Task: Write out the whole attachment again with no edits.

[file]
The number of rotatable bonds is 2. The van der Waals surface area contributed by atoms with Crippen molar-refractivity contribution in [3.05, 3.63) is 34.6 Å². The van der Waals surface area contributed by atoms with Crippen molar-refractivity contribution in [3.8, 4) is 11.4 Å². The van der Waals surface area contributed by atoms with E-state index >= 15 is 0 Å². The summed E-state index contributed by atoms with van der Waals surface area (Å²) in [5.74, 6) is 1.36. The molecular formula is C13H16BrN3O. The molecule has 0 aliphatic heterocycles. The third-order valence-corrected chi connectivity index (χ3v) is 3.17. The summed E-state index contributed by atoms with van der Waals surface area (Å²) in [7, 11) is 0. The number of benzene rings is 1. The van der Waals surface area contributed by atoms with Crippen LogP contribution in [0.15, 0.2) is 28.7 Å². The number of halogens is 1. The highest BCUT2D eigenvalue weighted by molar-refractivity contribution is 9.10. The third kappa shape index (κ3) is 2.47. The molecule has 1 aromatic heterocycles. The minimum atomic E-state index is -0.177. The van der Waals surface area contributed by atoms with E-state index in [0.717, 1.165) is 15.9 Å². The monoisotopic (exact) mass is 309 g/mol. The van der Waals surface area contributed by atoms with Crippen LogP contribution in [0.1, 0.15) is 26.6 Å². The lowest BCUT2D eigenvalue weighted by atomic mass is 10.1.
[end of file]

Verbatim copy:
The number of rotatable bonds is 2. The van der Waals surface area contributed by atoms with Crippen molar-refractivity contribution in [3.05, 3.63) is 34.6 Å². The van der Waals surface area contributed by atoms with Crippen molar-refractivity contribution in [3.8, 4) is 11.4 Å². The van der Waals surface area contributed by atoms with E-state index >= 15 is 0 Å². The summed E-state index contributed by atoms with van der Waals surface area (Å²) in [5.74, 6) is 1.36. The molecular formula is C13H16BrN3O. The molecule has 0 aliphatic heterocycles. The third-order valence-corrected chi connectivity index (χ3v) is 3.17. The summed E-state index contributed by atoms with van der Waals surface area (Å²) in [7, 11) is 0. The number of benzene rings is 1. The van der Waals surface area contributed by atoms with Crippen LogP contribution in [0.15, 0.2) is 28.7 Å². The number of halogens is 1. The highest BCUT2D eigenvalue weighted by molar-refractivity contribution is 9.10. The third kappa shape index (κ3) is 2.47. The molecule has 1 aromatic heterocycles. The minimum atomic E-state index is -0.177. The van der Waals surface area contributed by atoms with E-state index in [0.717, 1.165) is 15.9 Å². The monoisotopic (exact) mass is 309 g/mol. The van der Waals surface area contributed by atoms with Crippen LogP contribution in [0.1, 0.15) is 26.6 Å². The lowest BCUT2D eigenvalue weighted by atomic mass is 10.1.